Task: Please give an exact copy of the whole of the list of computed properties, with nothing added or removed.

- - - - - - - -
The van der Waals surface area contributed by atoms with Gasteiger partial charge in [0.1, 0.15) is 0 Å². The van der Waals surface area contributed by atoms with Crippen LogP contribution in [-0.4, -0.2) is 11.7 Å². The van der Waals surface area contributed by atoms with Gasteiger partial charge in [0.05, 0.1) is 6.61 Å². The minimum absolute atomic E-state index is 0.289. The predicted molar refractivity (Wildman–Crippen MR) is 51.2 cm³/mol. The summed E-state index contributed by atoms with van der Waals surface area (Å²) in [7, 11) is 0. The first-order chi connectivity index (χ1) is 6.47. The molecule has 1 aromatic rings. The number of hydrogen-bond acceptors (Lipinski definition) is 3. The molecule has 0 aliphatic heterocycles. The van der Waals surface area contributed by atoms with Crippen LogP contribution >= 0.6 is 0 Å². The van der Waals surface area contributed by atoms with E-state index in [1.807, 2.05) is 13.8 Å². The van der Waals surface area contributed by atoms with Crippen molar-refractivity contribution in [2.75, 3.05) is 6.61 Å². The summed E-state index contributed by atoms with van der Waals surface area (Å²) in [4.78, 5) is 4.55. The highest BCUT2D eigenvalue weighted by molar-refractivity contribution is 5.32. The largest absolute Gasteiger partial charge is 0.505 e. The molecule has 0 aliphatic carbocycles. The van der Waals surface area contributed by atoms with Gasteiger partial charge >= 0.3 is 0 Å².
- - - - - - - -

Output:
The van der Waals surface area contributed by atoms with Gasteiger partial charge in [0.1, 0.15) is 0 Å². The van der Waals surface area contributed by atoms with Crippen LogP contribution in [-0.4, -0.2) is 11.7 Å². The van der Waals surface area contributed by atoms with Gasteiger partial charge in [0.05, 0.1) is 6.61 Å². The minimum absolute atomic E-state index is 0.289. The predicted molar refractivity (Wildman–Crippen MR) is 51.2 cm³/mol. The summed E-state index contributed by atoms with van der Waals surface area (Å²) in [7, 11) is 0. The first-order chi connectivity index (χ1) is 6.47. The molecule has 1 aromatic rings. The number of hydrogen-bond acceptors (Lipinski definition) is 3. The molecule has 0 aliphatic heterocycles. The van der Waals surface area contributed by atoms with Crippen LogP contribution >= 0.6 is 0 Å². The van der Waals surface area contributed by atoms with E-state index in [1.807, 2.05) is 13.8 Å². The van der Waals surface area contributed by atoms with Crippen molar-refractivity contribution in [2.75, 3.05) is 6.61 Å². The summed E-state index contributed by atoms with van der Waals surface area (Å²) in [4.78, 5) is 4.55. The highest BCUT2D eigenvalue weighted by molar-refractivity contribution is 5.32. The largest absolute Gasteiger partial charge is 0.505 e. The molecule has 0 aliphatic carbocycles. The van der Waals surface area contributed by atoms with Gasteiger partial charge >= 0.3 is 0 Å².